WAMU: Today's the day the U.S. hits its debt ceiling. Over the weekend, House Speaker John Boehner said he was ready to cut a deal to extend it. What do you expect that process to look like as we move ahead?
DH: Well this is going to be a pretty dead week on that score. Yes, the government reaches its debt ceiling -- $14.3 trillion -– and technically it’s met today, but the Treasury says it has various tricks up its sleeve to keep the government solvent for 11 more weeks. And the House is out of session this week, only the Senate is in town. The president’s attention is diverted elsewhere. It’s sort of Middle East week in his life. And so it’s going to be kind of a dead week on this.
Speaker Boehner said he was willing to cut a deal yesterday, and said he’s told Obama, let’s hold hands and jump together. One of the aphorisms for those who cover Congress is that members of Congress tend to act like kids in high school, and they wait to do all the really heavy work right before the semester ends, and so I’d say this won’t happen until late-July.
WAMU: How strong is talk of allowing the country to default?
DH: There does seem to be some talk though of using the debt ceiling as essentially a hostage for the republican conservatives and some democrats too to get some deep and meaningful deficit-reduction locked in. Yes, they want to hold it as a hostage, but it seems more and more likely they are eager to find a way to at least let go of that hostage for a year, maybe a little bit less. In other words, they could just raise the debt ceiling by a trillion, instead of several trillion. The general formula is $2 trillion will get them about a year.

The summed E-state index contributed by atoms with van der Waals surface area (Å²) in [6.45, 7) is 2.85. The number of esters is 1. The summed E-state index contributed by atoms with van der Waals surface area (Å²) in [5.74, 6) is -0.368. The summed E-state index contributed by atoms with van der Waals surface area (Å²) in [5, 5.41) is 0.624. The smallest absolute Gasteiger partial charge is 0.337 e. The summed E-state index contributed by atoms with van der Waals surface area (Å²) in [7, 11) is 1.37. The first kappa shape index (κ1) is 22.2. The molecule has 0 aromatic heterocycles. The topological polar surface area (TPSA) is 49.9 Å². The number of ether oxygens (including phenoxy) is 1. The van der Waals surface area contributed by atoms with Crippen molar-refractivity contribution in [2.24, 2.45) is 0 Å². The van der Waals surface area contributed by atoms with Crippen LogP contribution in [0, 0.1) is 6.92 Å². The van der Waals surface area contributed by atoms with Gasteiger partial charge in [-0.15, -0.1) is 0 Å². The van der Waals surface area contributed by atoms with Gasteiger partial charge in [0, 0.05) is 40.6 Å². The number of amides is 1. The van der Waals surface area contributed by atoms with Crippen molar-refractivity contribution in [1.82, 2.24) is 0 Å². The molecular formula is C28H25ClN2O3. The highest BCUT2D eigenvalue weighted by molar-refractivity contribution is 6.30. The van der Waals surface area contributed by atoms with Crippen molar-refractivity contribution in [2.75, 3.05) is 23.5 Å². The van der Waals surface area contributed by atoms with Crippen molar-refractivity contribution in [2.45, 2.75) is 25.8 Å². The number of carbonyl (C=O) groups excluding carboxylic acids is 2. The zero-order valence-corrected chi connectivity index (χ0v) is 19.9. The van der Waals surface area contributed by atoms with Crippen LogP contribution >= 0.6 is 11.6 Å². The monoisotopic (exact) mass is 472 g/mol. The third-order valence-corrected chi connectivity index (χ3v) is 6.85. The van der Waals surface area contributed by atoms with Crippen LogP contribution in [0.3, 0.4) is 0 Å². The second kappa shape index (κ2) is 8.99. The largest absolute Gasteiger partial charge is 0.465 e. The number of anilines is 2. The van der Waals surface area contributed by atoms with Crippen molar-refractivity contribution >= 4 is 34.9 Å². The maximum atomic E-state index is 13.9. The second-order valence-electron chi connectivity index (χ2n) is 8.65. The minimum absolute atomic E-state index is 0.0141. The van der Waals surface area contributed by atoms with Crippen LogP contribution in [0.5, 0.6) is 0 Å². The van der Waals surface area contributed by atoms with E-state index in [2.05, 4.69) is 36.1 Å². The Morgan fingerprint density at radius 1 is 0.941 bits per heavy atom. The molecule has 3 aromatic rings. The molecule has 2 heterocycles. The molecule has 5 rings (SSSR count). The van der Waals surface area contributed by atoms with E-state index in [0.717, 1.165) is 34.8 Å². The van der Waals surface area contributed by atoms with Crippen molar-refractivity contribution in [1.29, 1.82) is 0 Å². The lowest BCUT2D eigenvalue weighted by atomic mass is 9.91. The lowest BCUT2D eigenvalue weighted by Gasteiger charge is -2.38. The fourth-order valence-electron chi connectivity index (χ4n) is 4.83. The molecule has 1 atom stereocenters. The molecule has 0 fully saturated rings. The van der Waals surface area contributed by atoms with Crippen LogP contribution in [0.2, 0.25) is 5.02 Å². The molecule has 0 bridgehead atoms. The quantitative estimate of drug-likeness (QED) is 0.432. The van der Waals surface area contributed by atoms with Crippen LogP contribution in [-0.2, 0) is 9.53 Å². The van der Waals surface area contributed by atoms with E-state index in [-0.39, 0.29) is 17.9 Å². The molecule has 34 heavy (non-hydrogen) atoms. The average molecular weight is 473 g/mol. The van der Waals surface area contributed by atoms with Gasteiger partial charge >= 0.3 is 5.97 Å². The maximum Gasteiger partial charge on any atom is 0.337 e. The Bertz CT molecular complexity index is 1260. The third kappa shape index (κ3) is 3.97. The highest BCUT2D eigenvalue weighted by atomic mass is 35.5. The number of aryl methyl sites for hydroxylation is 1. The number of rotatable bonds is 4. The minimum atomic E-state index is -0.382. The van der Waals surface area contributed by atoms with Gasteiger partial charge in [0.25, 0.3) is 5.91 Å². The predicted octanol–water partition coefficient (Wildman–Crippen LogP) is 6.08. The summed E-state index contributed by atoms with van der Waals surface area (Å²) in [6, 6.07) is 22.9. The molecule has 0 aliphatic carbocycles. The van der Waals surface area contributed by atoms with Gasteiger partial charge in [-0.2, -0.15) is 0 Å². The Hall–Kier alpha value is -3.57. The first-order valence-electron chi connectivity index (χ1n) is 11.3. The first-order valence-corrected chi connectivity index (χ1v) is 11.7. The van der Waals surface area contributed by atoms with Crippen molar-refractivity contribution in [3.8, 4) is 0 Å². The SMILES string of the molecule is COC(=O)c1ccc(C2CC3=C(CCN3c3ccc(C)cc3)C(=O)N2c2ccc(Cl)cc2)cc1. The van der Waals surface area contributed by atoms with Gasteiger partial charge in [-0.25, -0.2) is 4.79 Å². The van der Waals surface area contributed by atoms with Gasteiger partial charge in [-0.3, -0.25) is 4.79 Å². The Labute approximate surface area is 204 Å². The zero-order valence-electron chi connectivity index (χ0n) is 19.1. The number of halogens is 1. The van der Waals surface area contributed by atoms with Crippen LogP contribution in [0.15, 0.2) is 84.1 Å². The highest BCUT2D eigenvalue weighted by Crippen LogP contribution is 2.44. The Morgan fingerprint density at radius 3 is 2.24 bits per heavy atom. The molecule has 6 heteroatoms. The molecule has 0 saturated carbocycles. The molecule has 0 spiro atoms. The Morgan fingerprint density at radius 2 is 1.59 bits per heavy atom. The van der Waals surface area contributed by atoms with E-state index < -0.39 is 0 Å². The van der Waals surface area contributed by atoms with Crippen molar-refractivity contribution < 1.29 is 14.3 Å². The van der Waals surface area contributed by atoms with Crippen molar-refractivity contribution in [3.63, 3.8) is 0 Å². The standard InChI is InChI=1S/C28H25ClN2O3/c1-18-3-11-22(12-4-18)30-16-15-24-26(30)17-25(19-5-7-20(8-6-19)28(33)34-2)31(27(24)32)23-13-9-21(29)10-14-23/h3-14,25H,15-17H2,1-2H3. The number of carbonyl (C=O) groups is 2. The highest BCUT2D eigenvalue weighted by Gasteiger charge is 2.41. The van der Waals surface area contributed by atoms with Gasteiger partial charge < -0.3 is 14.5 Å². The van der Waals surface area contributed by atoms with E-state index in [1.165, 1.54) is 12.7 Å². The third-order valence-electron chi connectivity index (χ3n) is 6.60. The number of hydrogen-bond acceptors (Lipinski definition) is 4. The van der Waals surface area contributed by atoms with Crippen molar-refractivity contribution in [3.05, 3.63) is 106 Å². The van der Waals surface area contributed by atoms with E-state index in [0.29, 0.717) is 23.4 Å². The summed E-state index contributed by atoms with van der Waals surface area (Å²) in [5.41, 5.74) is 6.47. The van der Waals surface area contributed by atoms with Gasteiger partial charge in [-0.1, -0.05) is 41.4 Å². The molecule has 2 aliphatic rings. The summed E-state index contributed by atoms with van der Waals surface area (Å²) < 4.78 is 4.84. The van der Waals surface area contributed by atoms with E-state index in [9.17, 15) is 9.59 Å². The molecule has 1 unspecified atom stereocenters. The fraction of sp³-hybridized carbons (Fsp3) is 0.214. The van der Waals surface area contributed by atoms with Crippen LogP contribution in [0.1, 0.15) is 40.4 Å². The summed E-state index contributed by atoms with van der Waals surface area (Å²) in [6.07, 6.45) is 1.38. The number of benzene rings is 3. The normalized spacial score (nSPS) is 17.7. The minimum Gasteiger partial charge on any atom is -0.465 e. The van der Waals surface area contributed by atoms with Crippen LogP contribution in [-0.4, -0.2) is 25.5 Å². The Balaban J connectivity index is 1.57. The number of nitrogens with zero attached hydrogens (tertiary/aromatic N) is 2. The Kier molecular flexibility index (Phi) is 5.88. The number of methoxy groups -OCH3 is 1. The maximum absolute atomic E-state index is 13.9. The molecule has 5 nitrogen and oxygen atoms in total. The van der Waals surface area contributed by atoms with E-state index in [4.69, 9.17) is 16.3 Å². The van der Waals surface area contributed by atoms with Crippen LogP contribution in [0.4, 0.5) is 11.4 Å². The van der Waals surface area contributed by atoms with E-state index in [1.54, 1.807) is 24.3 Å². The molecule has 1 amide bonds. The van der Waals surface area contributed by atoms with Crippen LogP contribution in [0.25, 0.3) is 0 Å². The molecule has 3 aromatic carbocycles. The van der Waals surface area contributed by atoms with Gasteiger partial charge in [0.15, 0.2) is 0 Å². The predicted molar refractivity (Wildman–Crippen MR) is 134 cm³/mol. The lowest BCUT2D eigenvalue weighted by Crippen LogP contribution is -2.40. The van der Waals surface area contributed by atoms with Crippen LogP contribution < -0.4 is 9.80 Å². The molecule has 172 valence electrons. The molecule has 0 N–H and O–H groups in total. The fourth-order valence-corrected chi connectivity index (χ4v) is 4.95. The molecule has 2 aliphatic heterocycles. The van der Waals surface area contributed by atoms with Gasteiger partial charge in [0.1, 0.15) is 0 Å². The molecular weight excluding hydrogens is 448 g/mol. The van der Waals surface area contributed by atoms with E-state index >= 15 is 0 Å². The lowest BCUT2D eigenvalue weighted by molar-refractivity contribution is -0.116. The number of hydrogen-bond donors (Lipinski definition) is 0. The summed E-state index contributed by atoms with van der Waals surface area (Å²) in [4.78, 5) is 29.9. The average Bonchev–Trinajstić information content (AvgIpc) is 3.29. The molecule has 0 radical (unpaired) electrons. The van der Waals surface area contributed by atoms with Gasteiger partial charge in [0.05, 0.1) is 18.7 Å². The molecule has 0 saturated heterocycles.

Members of Congress, these freshmen, these Tea Party freshmen that have the idea to let the government default have largely been talked out of this. They are looking for an excuse to change their minds. Remembering that their biggest benefactors and backers of the business community is on Wall Street, and those guys are telling them, really don’t do this. That’s not something you want to play fire with.
WAMU: Wisconsin democratic Sen. Herb Kohl says he’s retiring. How will that change the dynamic on Capitol Hill?
DH: Well, the first way it’ll change the dynamic is that it’ll put enormous pressure on the guy in the house who’s at the center of all these budget talks, Paul Ryan, who is a Wisconsin House member and who’s the author of this Medicare overhaul plan that the House has adopted that’s getting so much criticism around the country. He’s now thinking about running for that seat. He says he’ll decide this week. I guess I’ll go out on a limb and say he’d rather stay in the House than to become part of a competitive Senate race, where even he won, he’d still just be a freshmen senator. But on the macro issue, Herb Kohl’s retirement puts in play yet another seat for the republicans. The republicans only need for seats to take control of the senate in 2012. They’re on course and ahead. Scott Brown, the governor, famously said in the news in recent months, to save a bunch of money for his state by breaking government unions in his state. Republicans are really fired up, and they have a lot of good candidates even if Paul Ryan doesn’t run.